A **common multiple** of two whole numbers *a* and *b* is a number *c* which *a* and *b* both divide into evenly.

For example, 48 is a common multiple of 6 and 12 since

48 ÷ 6 = 8 and

48 ÷ 12 = 4.

The **least common multiple **is just what it sounds like... the smallest of all the common multiples.

**Example 1:**

Find the least common multiple of 9 and 12.

To do this, we can list the multiples:

9: 9, 18, 27, **36**, 45, 54, 63, 72...

12: 12, 24, **36**, 48, 60, 72, ...

36 is the first number that occurs in both lists. So 36 is the LCM.

The listing method is impractical for large numbers. Another way to find the LCM of two numbers is to divide their product by their greatest common factor (GCF).

**Example 2:**

Find the least common multiple of 18 and 30.

To find the GCF of 18 and 30, you can write their prime factorizations:

The common factors are 2 and 3. So, the GCF is 2 · 3 = 6.

Now find the LCM by multiplying the two numbers and dividing by the GCF. (You can make this calculation a little easier by cancelling a common factor.)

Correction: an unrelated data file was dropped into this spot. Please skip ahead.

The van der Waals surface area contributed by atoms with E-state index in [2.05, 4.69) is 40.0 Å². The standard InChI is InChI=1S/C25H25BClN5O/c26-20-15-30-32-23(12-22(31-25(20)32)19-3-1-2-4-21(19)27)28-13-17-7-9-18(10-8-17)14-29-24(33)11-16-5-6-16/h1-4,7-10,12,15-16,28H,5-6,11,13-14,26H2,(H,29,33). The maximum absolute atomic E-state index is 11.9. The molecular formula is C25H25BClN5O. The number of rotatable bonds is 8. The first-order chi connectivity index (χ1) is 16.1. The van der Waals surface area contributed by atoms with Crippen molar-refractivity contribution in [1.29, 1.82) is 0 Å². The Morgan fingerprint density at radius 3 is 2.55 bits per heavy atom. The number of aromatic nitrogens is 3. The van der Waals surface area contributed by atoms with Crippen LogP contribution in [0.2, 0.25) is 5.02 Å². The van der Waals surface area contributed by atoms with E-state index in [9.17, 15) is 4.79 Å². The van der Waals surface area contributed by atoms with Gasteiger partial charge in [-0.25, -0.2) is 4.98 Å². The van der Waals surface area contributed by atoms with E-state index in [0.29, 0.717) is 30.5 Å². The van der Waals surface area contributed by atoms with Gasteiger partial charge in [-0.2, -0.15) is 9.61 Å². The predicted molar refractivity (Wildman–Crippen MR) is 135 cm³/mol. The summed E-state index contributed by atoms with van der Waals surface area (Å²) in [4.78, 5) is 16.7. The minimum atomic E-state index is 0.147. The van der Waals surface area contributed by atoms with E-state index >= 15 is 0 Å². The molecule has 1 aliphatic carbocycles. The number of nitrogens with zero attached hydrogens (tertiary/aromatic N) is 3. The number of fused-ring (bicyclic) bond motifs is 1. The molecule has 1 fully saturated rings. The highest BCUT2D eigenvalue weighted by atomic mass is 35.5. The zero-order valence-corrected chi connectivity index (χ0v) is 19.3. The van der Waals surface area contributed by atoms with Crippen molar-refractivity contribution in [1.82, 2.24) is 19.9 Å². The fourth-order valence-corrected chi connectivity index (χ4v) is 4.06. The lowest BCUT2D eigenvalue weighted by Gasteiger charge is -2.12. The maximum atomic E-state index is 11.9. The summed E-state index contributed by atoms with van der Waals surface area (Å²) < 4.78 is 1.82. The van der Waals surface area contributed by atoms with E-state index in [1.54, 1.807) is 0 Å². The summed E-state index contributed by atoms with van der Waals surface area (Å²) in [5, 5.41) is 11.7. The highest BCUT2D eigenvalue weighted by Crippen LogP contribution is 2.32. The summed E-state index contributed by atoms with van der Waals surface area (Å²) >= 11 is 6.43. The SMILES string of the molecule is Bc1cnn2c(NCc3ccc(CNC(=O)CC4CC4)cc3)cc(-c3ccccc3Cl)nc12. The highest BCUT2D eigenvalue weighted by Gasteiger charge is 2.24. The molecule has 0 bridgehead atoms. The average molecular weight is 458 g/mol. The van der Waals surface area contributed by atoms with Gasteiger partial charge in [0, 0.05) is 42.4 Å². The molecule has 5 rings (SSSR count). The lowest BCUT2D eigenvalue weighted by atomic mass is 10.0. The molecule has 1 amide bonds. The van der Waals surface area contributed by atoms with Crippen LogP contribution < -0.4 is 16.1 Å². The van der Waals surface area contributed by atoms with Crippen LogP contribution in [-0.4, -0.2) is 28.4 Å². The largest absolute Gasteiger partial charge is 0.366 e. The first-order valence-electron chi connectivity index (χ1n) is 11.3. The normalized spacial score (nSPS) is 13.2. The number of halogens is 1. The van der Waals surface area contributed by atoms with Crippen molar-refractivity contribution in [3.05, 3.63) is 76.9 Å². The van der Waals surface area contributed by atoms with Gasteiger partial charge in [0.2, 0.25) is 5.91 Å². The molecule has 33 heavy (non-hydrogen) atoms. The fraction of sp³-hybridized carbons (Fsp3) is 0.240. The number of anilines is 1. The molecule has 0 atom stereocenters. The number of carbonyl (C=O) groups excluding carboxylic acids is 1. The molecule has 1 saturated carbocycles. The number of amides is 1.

When the GCF of two numbers is 1, the LCM is equal to the product of the two numbers.

**Example 3:**

Find the least common multiple of 10 and 27.

10 and 27 share no common factors other than 1. So, the GCF is 1.

Therefore, the LCM is simply 10 · 27 = 270.

A third way to find the LCM of is to list all of the prime factors of each number and then multiply all of the factors the greatest number of times each occurs in any of the lists. [Note that while the previous method won't always work with more than 2 numbers, this method will.]

**Example 4:**

Find the LCM of 16, 25, and 60.

16 = 2 · 2 · 2 · 2

25 = 5 · 5

60 = 2 · 2 · 3 · 5

The greatest number of times the factor 2 occurs is four (in the first list).

The greatest number of times the factor 3 occurs is one (in the third list).

The greatest number of times the factor 5 occurs is two (in the second list).

So, we multiply four 2s, one 3, and two 5s.

LCM = 2 · 2 · 2 · 2 · 3 · 5 · 5 = 1200